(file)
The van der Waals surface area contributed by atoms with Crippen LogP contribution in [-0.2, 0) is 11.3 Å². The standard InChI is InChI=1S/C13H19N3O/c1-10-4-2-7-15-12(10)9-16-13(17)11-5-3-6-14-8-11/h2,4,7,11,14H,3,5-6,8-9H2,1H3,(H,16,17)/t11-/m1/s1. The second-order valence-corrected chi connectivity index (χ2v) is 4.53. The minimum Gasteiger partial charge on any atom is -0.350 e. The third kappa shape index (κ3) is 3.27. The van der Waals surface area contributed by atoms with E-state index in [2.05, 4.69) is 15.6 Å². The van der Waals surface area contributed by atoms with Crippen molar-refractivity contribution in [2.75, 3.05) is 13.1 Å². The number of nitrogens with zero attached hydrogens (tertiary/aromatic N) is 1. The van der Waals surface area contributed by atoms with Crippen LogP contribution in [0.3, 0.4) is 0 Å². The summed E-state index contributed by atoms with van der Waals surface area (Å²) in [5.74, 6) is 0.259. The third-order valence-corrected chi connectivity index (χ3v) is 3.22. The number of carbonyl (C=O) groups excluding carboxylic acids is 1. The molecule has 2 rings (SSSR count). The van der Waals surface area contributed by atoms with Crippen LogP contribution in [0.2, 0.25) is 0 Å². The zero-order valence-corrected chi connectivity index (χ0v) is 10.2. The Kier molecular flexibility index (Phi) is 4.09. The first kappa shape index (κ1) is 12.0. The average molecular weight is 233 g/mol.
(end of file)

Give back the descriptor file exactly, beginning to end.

The van der Waals surface area contributed by atoms with Crippen LogP contribution in [-0.2, 0) is 11.3 Å². The standard InChI is InChI=1S/C13H19N3O/c1-10-4-2-7-15-12(10)9-16-13(17)11-5-3-6-14-8-11/h2,4,7,11,14H,3,5-6,8-9H2,1H3,(H,16,17)/t11-/m1/s1. The second-order valence-corrected chi connectivity index (χ2v) is 4.53. The minimum Gasteiger partial charge on any atom is -0.350 e. The third kappa shape index (κ3) is 3.27. The van der Waals surface area contributed by atoms with E-state index in [2.05, 4.69) is 15.6 Å². The van der Waals surface area contributed by atoms with Crippen molar-refractivity contribution in [2.75, 3.05) is 13.1 Å². The number of nitrogens with zero attached hydrogens (tertiary/aromatic N) is 1. The van der Waals surface area contributed by atoms with Crippen LogP contribution in [0.3, 0.4) is 0 Å². The summed E-state index contributed by atoms with van der Waals surface area (Å²) in [5.74, 6) is 0.259. The third-order valence-corrected chi connectivity index (χ3v) is 3.22. The number of carbonyl (C=O) groups excluding carboxylic acids is 1. The molecule has 2 rings (SSSR count). The van der Waals surface area contributed by atoms with Crippen LogP contribution in [0.2, 0.25) is 0 Å². The zero-order valence-corrected chi connectivity index (χ0v) is 10.2. The Kier molecular flexibility index (Phi) is 4.09. The first kappa shape index (κ1) is 12.0. The average molecular weight is 233 g/mol.